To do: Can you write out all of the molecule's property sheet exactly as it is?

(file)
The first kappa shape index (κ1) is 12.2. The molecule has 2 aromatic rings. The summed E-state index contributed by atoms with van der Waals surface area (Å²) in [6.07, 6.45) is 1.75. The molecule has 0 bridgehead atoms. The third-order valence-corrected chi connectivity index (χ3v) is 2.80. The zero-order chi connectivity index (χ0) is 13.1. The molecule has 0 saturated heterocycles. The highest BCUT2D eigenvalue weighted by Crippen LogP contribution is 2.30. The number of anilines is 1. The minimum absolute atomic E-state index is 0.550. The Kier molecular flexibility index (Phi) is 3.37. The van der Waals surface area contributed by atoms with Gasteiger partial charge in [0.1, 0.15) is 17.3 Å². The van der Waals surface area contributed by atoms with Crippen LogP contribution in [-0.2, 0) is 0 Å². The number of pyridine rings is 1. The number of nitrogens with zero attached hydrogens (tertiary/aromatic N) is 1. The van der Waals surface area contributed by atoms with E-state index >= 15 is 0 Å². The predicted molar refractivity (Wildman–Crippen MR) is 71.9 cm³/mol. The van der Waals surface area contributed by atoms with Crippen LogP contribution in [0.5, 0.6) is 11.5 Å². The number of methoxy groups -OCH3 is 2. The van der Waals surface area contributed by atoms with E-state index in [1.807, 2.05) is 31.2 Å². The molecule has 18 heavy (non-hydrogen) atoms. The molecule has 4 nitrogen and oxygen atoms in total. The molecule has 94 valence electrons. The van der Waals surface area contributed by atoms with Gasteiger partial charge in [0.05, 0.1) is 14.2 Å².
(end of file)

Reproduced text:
The first kappa shape index (κ1) is 12.2. The molecule has 2 aromatic rings. The summed E-state index contributed by atoms with van der Waals surface area (Å²) in [6.07, 6.45) is 1.75. The molecule has 0 bridgehead atoms. The third-order valence-corrected chi connectivity index (χ3v) is 2.80. The zero-order chi connectivity index (χ0) is 13.1. The molecule has 0 saturated heterocycles. The highest BCUT2D eigenvalue weighted by Crippen LogP contribution is 2.30. The number of anilines is 1. The minimum absolute atomic E-state index is 0.550. The Kier molecular flexibility index (Phi) is 3.37. The van der Waals surface area contributed by atoms with Gasteiger partial charge in [0.1, 0.15) is 17.3 Å². The van der Waals surface area contributed by atoms with Crippen LogP contribution in [-0.2, 0) is 0 Å². The number of pyridine rings is 1. The number of nitrogens with zero attached hydrogens (tertiary/aromatic N) is 1. The van der Waals surface area contributed by atoms with E-state index >= 15 is 0 Å². The predicted molar refractivity (Wildman–Crippen MR) is 71.9 cm³/mol. The van der Waals surface area contributed by atoms with Crippen LogP contribution in [0.5, 0.6) is 11.5 Å². The number of methoxy groups -OCH3 is 2. The van der Waals surface area contributed by atoms with E-state index in [1.807, 2.05) is 31.2 Å². The molecule has 18 heavy (non-hydrogen) atoms. The molecule has 4 nitrogen and oxygen atoms in total. The molecule has 94 valence electrons. The van der Waals surface area contributed by atoms with Gasteiger partial charge in [0.05, 0.1) is 14.2 Å².